The new Charles Mingus/Eric Dolphy release from Blue Note, Cornell 1964, arrived at the station last week. Along with the recent reissue of the little-known 1970 Complete America Session and last year’s ragged but vital At UCLA 1965 (aka Music Written for Monterey, 1965 Not Heard…played in its entirety), it’s been a good run lately for Mingus fans. The Monterey and America dates give us glimpses of Mingus from a period when he all but vanished from the discographical record; after the passion of the 1964 performances that included saxophonists Eric Dolphy and Clifford Jordan, Mingus seemed to nearly lose his way as a musician, and the liner notes for the America label session (recorded in Paris) trumpet it, with some validity, as the beginning of the bassist’s comeback in the 1970s.
The March 1964 Cornell concert is a surprise to just about everybody except for Mingus’ widow Sue and a handful of others (details of the tapes’ troubled history in the New York Times piece below). It may not be quite as historically significant as the Parker-Gillespie Town Hall date and the Monk-Coltrane Voice of America recording (such gems seem to be turning up at a roughly annual pace, which is jake with me), but it’s still revelatory. This sounds like a Mingus group having fun… not a word one normally associates with Mingus units, after imbibing the numerous narratives of stage tantrums, smashed instruments, punch-staggered sidemen, etc. But the raucous, biting laughter at the heart of tunes such as the epic 29-minute version of “Fables of Faubus” (and listen to what Jaki Byard does with his interpolations of “Yankee Doodle” and “Lift Every Voice and Sing”), the runaway creativity of “Take the A Train,” and the sheer exuberance of “Jitterbug Waltz” (along with a throwaway of “When Irish Eyes Are Smiling”) signify good times, good times for this ensemble on this particular occasion. Was this the Mingus band? I love the Workshop groups of the 1950s, I’m a fan of the late Pullen-Adams incarnation, but it’s tough to top the lineup of Dolphy, Jordan, Jaki Byard, Dannie Richmond, and Johnny Coles, who missed a number of dates on the ’64 tour due to health problems. (He’s present at the Cornell performance.) In any case, do believe the hype.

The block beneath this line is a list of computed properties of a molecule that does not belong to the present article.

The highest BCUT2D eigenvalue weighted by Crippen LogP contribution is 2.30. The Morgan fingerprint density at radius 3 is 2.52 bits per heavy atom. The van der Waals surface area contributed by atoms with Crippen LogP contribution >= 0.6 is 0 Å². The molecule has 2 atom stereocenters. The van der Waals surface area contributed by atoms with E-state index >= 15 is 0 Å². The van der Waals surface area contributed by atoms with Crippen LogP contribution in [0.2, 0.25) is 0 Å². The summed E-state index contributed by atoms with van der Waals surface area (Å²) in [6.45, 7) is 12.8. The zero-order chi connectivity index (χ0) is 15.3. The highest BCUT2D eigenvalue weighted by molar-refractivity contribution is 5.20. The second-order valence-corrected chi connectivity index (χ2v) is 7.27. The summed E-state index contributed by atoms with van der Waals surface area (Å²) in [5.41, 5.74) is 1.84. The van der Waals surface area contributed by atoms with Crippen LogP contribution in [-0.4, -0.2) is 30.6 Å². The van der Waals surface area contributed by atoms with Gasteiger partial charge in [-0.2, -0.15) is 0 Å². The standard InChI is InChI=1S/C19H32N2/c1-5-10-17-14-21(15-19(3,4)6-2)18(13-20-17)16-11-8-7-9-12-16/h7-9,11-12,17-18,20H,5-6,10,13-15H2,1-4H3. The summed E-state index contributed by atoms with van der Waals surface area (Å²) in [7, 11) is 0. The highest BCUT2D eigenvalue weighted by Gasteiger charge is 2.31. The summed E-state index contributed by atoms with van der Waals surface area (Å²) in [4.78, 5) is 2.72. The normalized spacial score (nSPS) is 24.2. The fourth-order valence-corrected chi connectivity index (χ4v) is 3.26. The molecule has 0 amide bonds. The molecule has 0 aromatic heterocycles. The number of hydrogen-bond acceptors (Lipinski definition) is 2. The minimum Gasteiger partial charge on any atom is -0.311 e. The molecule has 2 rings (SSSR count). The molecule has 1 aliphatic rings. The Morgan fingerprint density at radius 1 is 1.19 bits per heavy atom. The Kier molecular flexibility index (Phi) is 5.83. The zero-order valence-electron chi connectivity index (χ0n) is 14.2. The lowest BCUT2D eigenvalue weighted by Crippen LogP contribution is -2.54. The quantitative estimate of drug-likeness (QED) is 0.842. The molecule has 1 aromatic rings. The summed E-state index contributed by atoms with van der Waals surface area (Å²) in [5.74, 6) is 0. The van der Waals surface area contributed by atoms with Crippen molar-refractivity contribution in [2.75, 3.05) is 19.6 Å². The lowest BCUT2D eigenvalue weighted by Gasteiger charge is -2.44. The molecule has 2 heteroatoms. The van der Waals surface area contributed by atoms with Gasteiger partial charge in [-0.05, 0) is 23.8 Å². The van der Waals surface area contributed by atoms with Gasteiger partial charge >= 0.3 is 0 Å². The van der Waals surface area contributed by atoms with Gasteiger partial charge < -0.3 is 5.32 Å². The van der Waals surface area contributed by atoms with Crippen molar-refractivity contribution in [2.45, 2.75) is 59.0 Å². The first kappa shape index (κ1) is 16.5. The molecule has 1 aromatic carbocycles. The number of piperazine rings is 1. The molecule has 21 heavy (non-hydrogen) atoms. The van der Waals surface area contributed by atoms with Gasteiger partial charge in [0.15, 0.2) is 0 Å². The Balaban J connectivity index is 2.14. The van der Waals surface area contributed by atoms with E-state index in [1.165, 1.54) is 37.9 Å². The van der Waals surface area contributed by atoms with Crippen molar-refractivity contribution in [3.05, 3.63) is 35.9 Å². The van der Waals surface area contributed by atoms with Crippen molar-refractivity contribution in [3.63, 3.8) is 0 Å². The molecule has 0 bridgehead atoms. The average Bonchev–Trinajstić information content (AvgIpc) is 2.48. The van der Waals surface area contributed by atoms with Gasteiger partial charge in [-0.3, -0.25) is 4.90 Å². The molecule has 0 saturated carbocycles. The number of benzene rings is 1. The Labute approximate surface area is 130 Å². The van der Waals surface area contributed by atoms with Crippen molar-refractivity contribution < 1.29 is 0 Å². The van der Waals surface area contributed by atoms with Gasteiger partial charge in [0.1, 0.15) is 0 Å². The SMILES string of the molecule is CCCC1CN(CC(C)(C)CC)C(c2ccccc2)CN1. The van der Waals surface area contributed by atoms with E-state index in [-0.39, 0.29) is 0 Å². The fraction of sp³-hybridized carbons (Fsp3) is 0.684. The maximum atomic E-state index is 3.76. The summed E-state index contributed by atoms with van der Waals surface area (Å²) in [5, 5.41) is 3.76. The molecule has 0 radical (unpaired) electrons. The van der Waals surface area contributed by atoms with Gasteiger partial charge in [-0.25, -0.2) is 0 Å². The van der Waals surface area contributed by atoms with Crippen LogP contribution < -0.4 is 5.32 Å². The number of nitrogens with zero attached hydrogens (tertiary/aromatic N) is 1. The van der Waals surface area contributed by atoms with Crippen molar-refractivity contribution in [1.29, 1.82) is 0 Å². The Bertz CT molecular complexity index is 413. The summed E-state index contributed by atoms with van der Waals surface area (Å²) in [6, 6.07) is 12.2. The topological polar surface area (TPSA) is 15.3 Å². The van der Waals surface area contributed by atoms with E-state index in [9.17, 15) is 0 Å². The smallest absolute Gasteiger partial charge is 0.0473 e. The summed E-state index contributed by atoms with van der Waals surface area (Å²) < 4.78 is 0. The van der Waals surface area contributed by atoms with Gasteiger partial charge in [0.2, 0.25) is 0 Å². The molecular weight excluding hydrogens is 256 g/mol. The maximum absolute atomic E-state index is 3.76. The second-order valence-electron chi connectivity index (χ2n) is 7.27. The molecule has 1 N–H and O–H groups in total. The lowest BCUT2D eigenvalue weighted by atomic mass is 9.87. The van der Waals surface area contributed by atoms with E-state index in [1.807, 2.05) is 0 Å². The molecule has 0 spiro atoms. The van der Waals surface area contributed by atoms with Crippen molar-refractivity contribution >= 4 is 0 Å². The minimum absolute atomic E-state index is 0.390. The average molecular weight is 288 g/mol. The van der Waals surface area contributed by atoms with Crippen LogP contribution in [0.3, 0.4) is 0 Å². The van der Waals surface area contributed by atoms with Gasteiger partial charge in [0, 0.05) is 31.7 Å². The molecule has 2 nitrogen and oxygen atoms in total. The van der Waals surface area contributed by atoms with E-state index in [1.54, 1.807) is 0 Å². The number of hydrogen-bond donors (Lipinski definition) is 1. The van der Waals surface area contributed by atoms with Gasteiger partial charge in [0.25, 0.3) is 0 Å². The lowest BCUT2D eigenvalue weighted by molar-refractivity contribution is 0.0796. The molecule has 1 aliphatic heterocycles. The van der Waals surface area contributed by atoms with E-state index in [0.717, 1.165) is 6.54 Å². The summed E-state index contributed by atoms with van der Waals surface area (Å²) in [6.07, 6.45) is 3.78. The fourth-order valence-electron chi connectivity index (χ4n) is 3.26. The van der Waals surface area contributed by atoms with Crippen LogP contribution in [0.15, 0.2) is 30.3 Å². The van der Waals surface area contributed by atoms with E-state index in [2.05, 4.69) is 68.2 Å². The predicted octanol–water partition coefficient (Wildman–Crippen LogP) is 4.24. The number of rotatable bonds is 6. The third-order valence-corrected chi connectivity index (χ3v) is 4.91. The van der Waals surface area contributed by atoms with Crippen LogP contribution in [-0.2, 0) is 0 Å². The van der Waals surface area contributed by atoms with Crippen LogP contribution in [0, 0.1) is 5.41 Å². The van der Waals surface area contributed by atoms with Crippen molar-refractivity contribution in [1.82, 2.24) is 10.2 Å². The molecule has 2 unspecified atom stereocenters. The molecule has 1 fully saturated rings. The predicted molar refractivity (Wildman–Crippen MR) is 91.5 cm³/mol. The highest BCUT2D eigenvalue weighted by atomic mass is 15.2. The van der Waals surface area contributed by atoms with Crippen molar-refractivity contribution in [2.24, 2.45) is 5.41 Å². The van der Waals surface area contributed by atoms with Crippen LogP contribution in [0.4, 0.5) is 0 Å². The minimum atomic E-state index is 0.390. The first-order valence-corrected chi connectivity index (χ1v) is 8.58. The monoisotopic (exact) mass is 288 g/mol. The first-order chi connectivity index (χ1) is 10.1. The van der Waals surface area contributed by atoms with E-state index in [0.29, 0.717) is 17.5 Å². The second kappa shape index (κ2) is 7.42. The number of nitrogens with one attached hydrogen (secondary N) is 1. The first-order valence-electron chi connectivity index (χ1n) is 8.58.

From this past Sunday, an article about Sue Mingus and Laurie Pepper, who has also released concert performances by her deceased jazz-legend husband (Art Pepper); I’m hoping to hear those soon as well.
Still Married to the Music
by Fred Kaplan, NY Times
IT’S a happy accident that two of the most self-absorbed legends in the history of jazz — the bassist Charles Mingus and the alto saxophonist Art Pepper — married women who wound up equally absorbed in the preservation of their legacies. The men have been dead now for a quarter-century, yet their widows, Sue Graham Mingus and Laurie Pepper, keep unveiling major discoveries.